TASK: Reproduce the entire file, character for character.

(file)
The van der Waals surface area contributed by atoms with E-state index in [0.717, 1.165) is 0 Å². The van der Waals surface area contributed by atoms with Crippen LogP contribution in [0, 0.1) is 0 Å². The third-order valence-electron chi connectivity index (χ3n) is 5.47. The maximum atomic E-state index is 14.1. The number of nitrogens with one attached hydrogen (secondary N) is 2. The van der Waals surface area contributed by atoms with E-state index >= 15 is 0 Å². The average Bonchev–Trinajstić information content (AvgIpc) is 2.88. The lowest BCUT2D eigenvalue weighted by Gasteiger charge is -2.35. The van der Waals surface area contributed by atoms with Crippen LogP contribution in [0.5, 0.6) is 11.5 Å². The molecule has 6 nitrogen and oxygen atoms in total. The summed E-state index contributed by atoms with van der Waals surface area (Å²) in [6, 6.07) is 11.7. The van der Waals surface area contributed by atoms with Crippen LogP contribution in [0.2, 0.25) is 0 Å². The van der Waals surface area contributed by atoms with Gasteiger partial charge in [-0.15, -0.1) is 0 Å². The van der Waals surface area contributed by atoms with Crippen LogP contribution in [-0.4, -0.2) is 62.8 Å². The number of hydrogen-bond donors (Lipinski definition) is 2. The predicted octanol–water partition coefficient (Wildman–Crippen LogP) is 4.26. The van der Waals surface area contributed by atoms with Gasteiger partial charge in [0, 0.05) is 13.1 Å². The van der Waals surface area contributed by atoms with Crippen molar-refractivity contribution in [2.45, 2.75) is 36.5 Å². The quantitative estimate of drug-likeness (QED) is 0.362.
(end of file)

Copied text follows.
The van der Waals surface area contributed by atoms with E-state index in [0.717, 1.165) is 0 Å². The van der Waals surface area contributed by atoms with Crippen LogP contribution in [0, 0.1) is 0 Å². The third-order valence-electron chi connectivity index (χ3n) is 5.47. The maximum atomic E-state index is 14.1. The number of nitrogens with one attached hydrogen (secondary N) is 2. The van der Waals surface area contributed by atoms with E-state index >= 15 is 0 Å². The average Bonchev–Trinajstić information content (AvgIpc) is 2.88. The lowest BCUT2D eigenvalue weighted by Gasteiger charge is -2.35. The van der Waals surface area contributed by atoms with Crippen LogP contribution in [0.5, 0.6) is 11.5 Å². The molecule has 6 nitrogen and oxygen atoms in total. The summed E-state index contributed by atoms with van der Waals surface area (Å²) in [6, 6.07) is 11.7. The van der Waals surface area contributed by atoms with Crippen LogP contribution in [0.2, 0.25) is 0 Å². The van der Waals surface area contributed by atoms with Gasteiger partial charge in [-0.15, -0.1) is 0 Å². The van der Waals surface area contributed by atoms with Crippen LogP contribution in [-0.4, -0.2) is 62.8 Å². The number of hydrogen-bond donors (Lipinski definition) is 2. The predicted octanol–water partition coefficient (Wildman–Crippen LogP) is 4.26. The van der Waals surface area contributed by atoms with Gasteiger partial charge in [0, 0.05) is 13.1 Å². The van der Waals surface area contributed by atoms with Crippen molar-refractivity contribution in [2.45, 2.75) is 36.5 Å². The quantitative estimate of drug-likeness (QED) is 0.362.